A couple years ago we did a long term radon test over the winter while we were gone. The results were right on the border between OK and Do Something. We decided that it was time to do something. nothing was installed when we built the house, it was probably not required and no provisions were made for a later installation.

We found a qualified radon mitigation installer and he came out and took a look. These are pretty simple to install, a 4” hole gets cut through the concrete basement floor, a space under the floor is opened up, and a PVC pipe gets installed in the hole and out through the roof of the house. Any radon gases are sucked out from under the basement slab and exhausted outside with the help of an in-line fan.

Once again the heated floors presented a problem, where to put a big hole in the floor without hitting any of the tubing in the floor. The installer had a camera system that clearly showed where the warm lines in the floor were which is where the tubing was. It was pretty easy to mark where to make the hole safely. The radon mitigation system was installed, tested and is working properly. A followup radon test showed no more radon gasses. Perfect


Some projects take a long time to finish. The lower level of our house is finished, we did it ourselves. But not quite completed. The wood work on the interiors of the three closets was left to do. Each closet has 21 pieces of trim that has to be carefully cut, fitted and installed. And all of this woodwork (as is all of the woodwork in our house) is custom woodwork we made ourselves, carefully sanded and finished, and then installed. We also added a new door between the store room and the room where the water heater and HVAC equipment is located. And that door needed trim too, just 12 pieces. This part of the downstairs project is almost done now.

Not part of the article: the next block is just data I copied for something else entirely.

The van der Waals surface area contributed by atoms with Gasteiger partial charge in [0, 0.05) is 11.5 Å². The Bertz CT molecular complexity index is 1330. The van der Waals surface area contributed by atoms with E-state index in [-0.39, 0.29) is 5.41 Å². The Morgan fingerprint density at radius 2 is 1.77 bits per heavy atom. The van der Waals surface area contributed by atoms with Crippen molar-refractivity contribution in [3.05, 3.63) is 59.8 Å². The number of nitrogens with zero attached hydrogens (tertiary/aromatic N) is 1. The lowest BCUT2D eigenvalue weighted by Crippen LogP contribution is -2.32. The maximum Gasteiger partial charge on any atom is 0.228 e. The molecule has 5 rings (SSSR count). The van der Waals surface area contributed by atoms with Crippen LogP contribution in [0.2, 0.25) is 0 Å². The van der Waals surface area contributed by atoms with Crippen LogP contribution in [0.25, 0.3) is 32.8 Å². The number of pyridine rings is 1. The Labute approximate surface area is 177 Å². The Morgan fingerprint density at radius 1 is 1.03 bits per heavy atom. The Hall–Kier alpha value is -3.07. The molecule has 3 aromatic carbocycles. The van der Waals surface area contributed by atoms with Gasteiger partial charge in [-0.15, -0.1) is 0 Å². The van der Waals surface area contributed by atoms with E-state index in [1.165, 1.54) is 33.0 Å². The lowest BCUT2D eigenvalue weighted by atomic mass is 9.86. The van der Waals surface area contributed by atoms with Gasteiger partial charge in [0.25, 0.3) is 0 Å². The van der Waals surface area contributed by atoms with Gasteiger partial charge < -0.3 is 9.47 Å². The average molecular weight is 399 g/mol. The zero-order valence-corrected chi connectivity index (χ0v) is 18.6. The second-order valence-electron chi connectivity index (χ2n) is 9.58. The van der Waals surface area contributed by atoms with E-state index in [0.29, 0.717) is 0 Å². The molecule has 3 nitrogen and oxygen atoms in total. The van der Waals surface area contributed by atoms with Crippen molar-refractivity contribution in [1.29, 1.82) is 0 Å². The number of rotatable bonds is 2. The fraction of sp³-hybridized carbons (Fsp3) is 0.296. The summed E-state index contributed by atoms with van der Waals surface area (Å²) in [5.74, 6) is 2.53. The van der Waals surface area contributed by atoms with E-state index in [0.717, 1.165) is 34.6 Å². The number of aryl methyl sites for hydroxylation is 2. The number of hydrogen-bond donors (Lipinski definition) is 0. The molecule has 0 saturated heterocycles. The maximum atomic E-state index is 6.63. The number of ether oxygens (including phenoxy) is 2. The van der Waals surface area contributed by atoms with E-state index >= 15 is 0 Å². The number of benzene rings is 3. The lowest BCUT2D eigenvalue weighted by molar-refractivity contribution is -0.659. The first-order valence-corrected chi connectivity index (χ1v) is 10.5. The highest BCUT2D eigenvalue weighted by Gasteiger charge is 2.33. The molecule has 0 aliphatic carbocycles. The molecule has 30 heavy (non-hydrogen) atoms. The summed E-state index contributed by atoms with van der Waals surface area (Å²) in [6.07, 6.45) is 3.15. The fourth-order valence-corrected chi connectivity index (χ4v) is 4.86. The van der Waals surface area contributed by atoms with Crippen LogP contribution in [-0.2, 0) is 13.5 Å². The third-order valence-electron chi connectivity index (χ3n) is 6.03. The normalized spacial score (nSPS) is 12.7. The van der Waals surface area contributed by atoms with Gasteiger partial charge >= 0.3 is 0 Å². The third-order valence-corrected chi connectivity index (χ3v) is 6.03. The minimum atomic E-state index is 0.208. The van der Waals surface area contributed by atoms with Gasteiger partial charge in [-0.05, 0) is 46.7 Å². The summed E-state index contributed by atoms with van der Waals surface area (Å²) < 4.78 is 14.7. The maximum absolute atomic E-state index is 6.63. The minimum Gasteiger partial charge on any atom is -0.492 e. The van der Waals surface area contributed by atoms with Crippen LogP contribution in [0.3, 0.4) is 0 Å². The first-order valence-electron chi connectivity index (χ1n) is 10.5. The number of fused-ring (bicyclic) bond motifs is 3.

In the NE corner between the street and our driveway there are three old majestic oak trees. We have no idea how old they are but the fellow that trims our trees guessed 75 years or more. This entire area was at one time what is called an “Oak Savannah”, a prairie with oak trees spread across it. In the mid 1800s, the City of Nininger was located right where we are now. That city is long gone and the land became farm land and then pasture land. The oak trees returned and survived the farming and grazing. All of this ended in the 1960’s and a forest of smaller trees and undergrowth filled in.